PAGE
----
An ogre burst through the trees a hundred feet away. Eight long, thunderous strides with three wolves snarling at his heels and he was almost on top of James. James ducked as a wooden club swished over his head. The breeze of the club swing ruffled the hair raised on the back of his neck. He scrambled past the ogre and the wolves, the cacophony of snarling and bellowing ringing his ears. He glanced at the rabbits as he ran. Eat faster!
The ogre tried to turn as James rushed past. It slipped to the ground and the wolves were on it in an instant. The wolves couldn't kill an ogre. What they could do was inflict enough wounds to make the ogre back off.
As he ran, turning away from the scene of ogre and wolves, the first ghost flew through James. He recognized the ghost from his past just before it passed through him. In an instant a feeling of deep regret overcame him and he went to his knees. Damn it! He bowed his head in a sudden onslaught of shame. He glanced around and could see more ghosts. He recognized all of them. Self doubt filled him, shaking him to the core. I haven't even reached the damned tree yet! How can I do this? I don't know if I have it in me. I simply haven't... One of the hawks flew by, turned and landed on his shoulder with a whisper of wind from its wings. James turned toward the hawk who cocked his head to one side. It's yellow-orange eyes stared at him unblinking. Okay, he thought.
James looked around. The wolves were snarling and snapping at the ogre. Another ogre had appeared and was already down on the ground. The hawks were corralling the ghosts one by one. He saw the poltergeist. The one who had started all of this. The one who had planted the tree. If that one got to James, this fight was over. The hawks flew over his head in a protective shield. The rabbits were already half way through the ivy. The war raged around him. From somewhere deep inside, he drew the strength to get back to his feet. His clothes muddy and sodden, he took one step. Then another. And another. He looked at the ghosts, his face growing stern. This is the last time you take me down.
Another ogre appeared nearby. James started running again. The rabbits were almost through the ivy and James followed their trail. There was little fear in him now. Only determination. It was time. James made it to the tree moments after the rabbits had cleared a path through the ivy.
He heard the tree moan ominously. The first part of the war was happening behind him. This was his battle and his alone. The wind began to pick up whistling through the branches. Leaves swirled in the wind around him in dust devils that grew in intensity. The sky darkened further as more cloud settled in around the tree. The sun was almost completely blocked now. Dusk had settled over James and the massive tree.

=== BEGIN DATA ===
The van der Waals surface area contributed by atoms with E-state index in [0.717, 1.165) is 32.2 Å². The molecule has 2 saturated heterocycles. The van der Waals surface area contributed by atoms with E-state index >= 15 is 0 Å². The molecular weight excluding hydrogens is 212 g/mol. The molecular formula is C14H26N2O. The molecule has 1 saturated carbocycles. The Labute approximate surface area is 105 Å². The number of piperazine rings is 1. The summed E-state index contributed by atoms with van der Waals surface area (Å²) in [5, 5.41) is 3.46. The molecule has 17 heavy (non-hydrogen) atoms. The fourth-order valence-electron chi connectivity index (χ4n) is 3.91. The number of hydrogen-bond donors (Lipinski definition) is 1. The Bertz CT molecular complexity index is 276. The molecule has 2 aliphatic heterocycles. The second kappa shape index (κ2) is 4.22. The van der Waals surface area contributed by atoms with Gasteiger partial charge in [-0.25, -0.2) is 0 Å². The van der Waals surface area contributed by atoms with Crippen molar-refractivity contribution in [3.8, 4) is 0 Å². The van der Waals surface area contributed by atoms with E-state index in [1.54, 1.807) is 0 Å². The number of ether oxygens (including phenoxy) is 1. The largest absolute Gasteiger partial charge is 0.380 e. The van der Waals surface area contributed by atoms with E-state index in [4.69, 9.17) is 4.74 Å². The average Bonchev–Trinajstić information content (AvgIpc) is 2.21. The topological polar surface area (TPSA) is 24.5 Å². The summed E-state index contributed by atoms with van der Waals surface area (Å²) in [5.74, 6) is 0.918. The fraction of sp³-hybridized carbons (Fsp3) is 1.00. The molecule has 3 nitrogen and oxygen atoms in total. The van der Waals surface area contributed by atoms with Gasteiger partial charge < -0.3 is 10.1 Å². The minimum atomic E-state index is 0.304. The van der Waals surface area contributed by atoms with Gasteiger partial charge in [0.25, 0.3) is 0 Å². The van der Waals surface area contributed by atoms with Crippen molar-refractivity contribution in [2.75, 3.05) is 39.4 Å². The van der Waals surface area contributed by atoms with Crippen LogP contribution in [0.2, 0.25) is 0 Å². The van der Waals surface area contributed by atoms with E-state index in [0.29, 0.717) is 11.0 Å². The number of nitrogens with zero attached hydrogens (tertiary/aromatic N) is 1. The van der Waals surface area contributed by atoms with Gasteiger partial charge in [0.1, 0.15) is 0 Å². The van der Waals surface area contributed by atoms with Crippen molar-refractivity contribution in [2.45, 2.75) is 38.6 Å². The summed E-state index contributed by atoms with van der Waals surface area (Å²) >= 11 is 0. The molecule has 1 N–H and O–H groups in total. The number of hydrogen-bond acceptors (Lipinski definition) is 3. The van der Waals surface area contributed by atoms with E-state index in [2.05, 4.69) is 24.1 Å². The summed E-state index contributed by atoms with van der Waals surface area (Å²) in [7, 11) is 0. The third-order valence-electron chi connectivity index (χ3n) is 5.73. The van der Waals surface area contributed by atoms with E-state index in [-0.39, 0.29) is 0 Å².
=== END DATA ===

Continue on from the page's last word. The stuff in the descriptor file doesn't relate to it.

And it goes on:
You need me, the tree seemed to say.
I don't, James replied having a conversation in his mind.
The tree whispered back, I have been here for you all of your life. I have protected you. You hid in my branches and leaned on me when you were hurt. You cannot let me go.
I needed you long ago, James thought. Now... NOW... you are in my way. I have grown beyond you. I now have my own strength to lean on.
But I protected you!, The tree's whispers became a quiet plea.
James started the saw.
The wind whistled louder in the branches of the tree. The tree groaned angrily and its branches flailed, often narrowly missing James. The saw roared in his hands and ignoring everything happening around him, he cut off one of the massive branches. Sap began pouring out of the wound. It was blood red. A second branch swung violently in the wind catching James in the ribs. He was flung to the ground, pain shooting through his chest. He ignored the pain. Today was the day.
That branch was the next he cut off.
James continued to cut the branches off the tree. It wasn't long before he was covered in blood red sap, sawdust and blown leaves. The tree still struggled, the ogres and wolves still fought, the hawks kept the ghosts at bay and he focused on the trunk. It was massive. Over the years it had disfigured and twisted itself into a massive knot. Piece by piece he hacked at the trunk.
It seemed like hours before the tree began to sway. James kept hacking pieces out until finally the tree tumbled with a massive thud to the ground emitting one last mournful, gasping groan. He looked at the fallen tree. It wasn't over; not quite yet.
James stumbled over to the extra gasoline. It had separated itself from him when the branches caught him in the ribs. He was breathing heavily, bruised, lacerated and covered in the filth from a monumental struggle. As he poured gasoline over the downed branches and the massive trunk, his strength slowly came back. He carved several deep notches in the huge stump and poured gas as deeply in as possible. The roots have to die, he thought.
James stood back for a moment, thought a silent prayer, took an orange lighter from his pocket and lit each piece of the tree. The smoke whisked into the sky; gold, grey, brown and auburn. As each branch burned, the ghosts began to disappear. As the trunk burned, the ivy began to wilt. As the roots burned, the ogres fell to their knees.
James watched fire consume the tree. Both delight and fear filled him. The centrepiece was gone. That which he had lived with, breathed with, hidden behind and lamented over was gone.
After an indescribable amount of time, James backed away from the inferno. The tree no longer made any sound. The sap was no longer flowing. The forest around him was silent; peaceful. The wolves joined him at his side. All were battle worn; bruised and cut from the conflict. He turned and walked away when he was sure the tree was completely consumed in flame.
James walked from the darkness. The sky overhead was clearing and the trees of the forest whispered in a light breeze. The wolves accompanied him toward the edge of the woods where they would stay as his protectors. The hawks flew overhead, diving and soaring on the breeze. The rabbits had retreated back into the forest. They didn't find battles appealing. Only one remained behind; Walter. James smiled at Walter and he swore he got a smile back.
At the edge of the woods, James hesitated for a moment. Two tears rolled down his cheeks; one for the loss of something he had carried all of his life and a second for newly found freedom.

With one last glance over his shoulder and a contented smile, James stepped purposefully out of the woods.